|Sexually transmitted infection|
|Other names||Sexually transmitted diseases (STD), venereal diseases (VD)|
|"Syphilis is a dangerous disease, but it can be cured." Poster encouraging treatment. Published between 1936 and 1938.|
|Symptoms||None, vaginal discharge, penile discharge, ulcers on or around the genitals, pelvic pain|
|Causes||Infections commonly spread by sex|
|Prevention||Not having sex, vaccinations, condoms|
|Frequency||1.1 billion (STIs other than HIV/AIDS, 2015)|
|Deaths||108,000 (STIs other than HIV/AIDS, 2015)|
Sexually transmitted infections (STIs), also referred to as sexually transmitted diseases (STDs), are infections that are commonly spread by sexual activity, especially vaginal intercourse, anal sex and oral sex.Many times STIs initially do not cause symptoms. This results in a greater risk of passing the disease on to others. Symptoms and signs of disease may include vaginal discharge, penile discharge, ulcers on or around the genitals, and pelvic pain. STIs can be transmitted to an infant before or during childbirth and may result in poor outcomes for the baby. Some STIs may cause problems with the ability to get pregnant.
Infection is the invasion of an organism's body tissues by disease-causing agents, their multiplication, and the reaction of host tissues to the infectious agents and the toxins they produce. Infectious disease, also known as transmissible disease or communicable disease, is illness resulting from an infection.
In medicine, public health, and biology, transmission is the passing of a pathogen causing communicable disease from an infected host individual or group to a particular individual or group, regardless of whether the other individual was previously infected.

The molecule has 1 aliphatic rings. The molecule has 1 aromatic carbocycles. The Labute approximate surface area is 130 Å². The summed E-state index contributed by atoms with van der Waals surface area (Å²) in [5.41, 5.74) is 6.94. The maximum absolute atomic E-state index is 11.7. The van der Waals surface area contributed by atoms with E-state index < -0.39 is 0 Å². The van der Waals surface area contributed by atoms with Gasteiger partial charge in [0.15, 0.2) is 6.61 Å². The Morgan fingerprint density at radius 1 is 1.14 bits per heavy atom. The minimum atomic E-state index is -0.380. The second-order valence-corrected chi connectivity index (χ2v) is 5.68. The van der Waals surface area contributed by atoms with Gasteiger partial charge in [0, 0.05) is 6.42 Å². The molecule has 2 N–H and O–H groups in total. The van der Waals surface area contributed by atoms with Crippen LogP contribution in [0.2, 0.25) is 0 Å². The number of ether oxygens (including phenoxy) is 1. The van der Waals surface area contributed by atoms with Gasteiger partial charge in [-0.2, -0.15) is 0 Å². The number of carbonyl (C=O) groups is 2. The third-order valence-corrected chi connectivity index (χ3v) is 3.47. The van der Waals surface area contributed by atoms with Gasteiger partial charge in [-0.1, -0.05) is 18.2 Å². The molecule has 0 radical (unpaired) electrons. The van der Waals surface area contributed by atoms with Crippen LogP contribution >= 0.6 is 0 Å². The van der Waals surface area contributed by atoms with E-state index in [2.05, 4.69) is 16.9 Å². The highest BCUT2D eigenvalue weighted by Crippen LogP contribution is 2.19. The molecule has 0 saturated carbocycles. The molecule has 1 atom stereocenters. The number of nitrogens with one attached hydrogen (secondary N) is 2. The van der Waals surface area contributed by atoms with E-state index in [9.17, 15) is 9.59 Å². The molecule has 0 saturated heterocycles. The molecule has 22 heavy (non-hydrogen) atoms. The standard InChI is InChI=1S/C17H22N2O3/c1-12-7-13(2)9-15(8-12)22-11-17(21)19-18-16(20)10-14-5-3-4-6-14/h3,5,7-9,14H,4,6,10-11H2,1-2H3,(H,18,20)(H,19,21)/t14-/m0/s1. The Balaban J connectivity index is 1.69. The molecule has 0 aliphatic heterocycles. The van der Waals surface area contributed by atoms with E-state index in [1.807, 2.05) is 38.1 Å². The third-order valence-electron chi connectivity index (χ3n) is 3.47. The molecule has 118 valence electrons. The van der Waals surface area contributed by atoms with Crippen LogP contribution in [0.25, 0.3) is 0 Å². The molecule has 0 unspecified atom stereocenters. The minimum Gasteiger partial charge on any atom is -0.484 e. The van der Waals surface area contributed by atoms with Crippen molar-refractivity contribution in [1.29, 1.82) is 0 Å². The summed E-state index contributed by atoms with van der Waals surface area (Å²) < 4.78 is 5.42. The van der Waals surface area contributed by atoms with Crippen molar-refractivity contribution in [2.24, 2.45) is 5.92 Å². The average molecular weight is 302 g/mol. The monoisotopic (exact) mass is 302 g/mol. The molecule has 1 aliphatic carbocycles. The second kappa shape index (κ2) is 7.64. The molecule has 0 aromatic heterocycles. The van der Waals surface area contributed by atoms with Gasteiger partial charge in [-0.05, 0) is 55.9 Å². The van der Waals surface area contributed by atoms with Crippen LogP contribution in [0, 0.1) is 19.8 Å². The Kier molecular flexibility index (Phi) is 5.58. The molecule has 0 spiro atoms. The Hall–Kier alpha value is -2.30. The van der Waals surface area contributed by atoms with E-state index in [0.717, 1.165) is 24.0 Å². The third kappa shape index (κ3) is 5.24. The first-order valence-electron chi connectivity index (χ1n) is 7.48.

Human sexual activity, human sexual practice or human sexual behaviour is the manner in which humans experience and express their sexuality. People engage in a variety of sexual acts, ranging from activities done alone to acts with another person in varying patterns of frequency, for a wide variety of reasons. Sexual activity usually results in sexual arousal and physiological changes in the aroused person, some of which are pronounced while others are more subtle. Sexual activity may also include conduct and activities which are intended to arouse the sexual interest of another or enhance the sex life of another, such as strategies to find or attract partners, or personal interactions between individuals. Sexual activity may follow sexual arousal.
More than 30 different bacteria, viruses, and parasites can be transmitted through sexual activity.Bacterial STIs include chlamydia, gonorrhea, and syphilis. Viral STIs include genital herpes, HIV/AIDS, and genital warts. Parasitic STIs include trichomoniasis. While usually spread by sex, some STIs can be spread by non-sexual contact with donor tissue, blood, breastfeeding, or during childbirth. STI diagnostic tests are usually easily available in the developed world, but this is often not the case in the developing world.
Bacteria are a type of biological cell. They constitute a large domain of prokaryotic microorganisms. Typically a few micrometres in length, bacteria have a number of shapes, ranging from spheres to rods and spirals. Bacteria were among the first life forms to appear on Earth, and are present in most of its habitats. Bacteria inhabit soil, water, acidic hot springs, radioactive waste, and the deep biosphere of the earth's crust. Bacteria also live in symbiotic and parasitic relationships with plants and animals. Most bacteria have not been characterised, and only about 27 percent of the bacterial phyla have species that can be grown in the laboratory . The study of bacteria is known as bacteriology, a branch of microbiology.